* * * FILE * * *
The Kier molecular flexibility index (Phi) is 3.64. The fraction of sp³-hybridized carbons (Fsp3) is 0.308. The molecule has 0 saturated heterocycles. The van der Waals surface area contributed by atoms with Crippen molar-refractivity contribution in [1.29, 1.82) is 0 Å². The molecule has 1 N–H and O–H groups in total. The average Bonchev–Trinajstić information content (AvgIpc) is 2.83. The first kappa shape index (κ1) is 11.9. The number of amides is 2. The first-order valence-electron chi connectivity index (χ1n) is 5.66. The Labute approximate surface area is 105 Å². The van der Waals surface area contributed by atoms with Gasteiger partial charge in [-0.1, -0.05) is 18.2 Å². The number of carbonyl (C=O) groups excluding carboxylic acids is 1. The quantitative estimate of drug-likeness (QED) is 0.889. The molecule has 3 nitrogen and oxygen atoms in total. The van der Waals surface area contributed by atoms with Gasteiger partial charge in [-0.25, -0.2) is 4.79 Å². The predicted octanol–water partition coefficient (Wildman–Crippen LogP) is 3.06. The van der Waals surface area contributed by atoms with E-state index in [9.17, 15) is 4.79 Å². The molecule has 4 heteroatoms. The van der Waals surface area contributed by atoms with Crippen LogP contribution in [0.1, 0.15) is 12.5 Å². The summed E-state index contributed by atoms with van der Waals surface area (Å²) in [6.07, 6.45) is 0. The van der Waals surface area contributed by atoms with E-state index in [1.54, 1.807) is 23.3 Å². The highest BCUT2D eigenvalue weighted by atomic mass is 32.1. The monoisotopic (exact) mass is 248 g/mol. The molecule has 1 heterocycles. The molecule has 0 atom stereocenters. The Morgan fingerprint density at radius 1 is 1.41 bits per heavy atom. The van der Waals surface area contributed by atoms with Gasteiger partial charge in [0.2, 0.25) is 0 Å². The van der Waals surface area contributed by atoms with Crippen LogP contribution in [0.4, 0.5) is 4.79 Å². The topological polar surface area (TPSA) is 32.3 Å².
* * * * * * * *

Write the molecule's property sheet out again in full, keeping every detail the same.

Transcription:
The Kier molecular flexibility index (Phi) is 3.64. The fraction of sp³-hybridized carbons (Fsp3) is 0.308. The molecule has 0 saturated heterocycles. The van der Waals surface area contributed by atoms with Crippen molar-refractivity contribution in [1.29, 1.82) is 0 Å². The molecule has 1 N–H and O–H groups in total. The average Bonchev–Trinajstić information content (AvgIpc) is 2.83. The first kappa shape index (κ1) is 11.9. The number of amides is 2. The first-order valence-electron chi connectivity index (χ1n) is 5.66. The Labute approximate surface area is 105 Å². The van der Waals surface area contributed by atoms with Gasteiger partial charge in [-0.1, -0.05) is 18.2 Å². The number of carbonyl (C=O) groups excluding carboxylic acids is 1. The quantitative estimate of drug-likeness (QED) is 0.889. The molecule has 3 nitrogen and oxygen atoms in total. The van der Waals surface area contributed by atoms with Gasteiger partial charge in [-0.25, -0.2) is 4.79 Å². The predicted octanol–water partition coefficient (Wildman–Crippen LogP) is 3.06. The van der Waals surface area contributed by atoms with E-state index in [9.17, 15) is 4.79 Å². The molecule has 4 heteroatoms. The van der Waals surface area contributed by atoms with Crippen LogP contribution in [0.1, 0.15) is 12.5 Å². The summed E-state index contributed by atoms with van der Waals surface area (Å²) in [6.07, 6.45) is 0. The van der Waals surface area contributed by atoms with E-state index in [1.54, 1.807) is 23.3 Å². The highest BCUT2D eigenvalue weighted by atomic mass is 32.1. The monoisotopic (exact) mass is 248 g/mol. The molecule has 1 heterocycles. The molecule has 0 atom stereocenters. The Morgan fingerprint density at radius 1 is 1.41 bits per heavy atom. The van der Waals surface area contributed by atoms with Gasteiger partial charge in [0.2, 0.25) is 0 Å². The van der Waals surface area contributed by atoms with Crippen LogP contribution in [0.4, 0.5) is 4.79 Å². The topological polar surface area (TPSA) is 32.3 Å².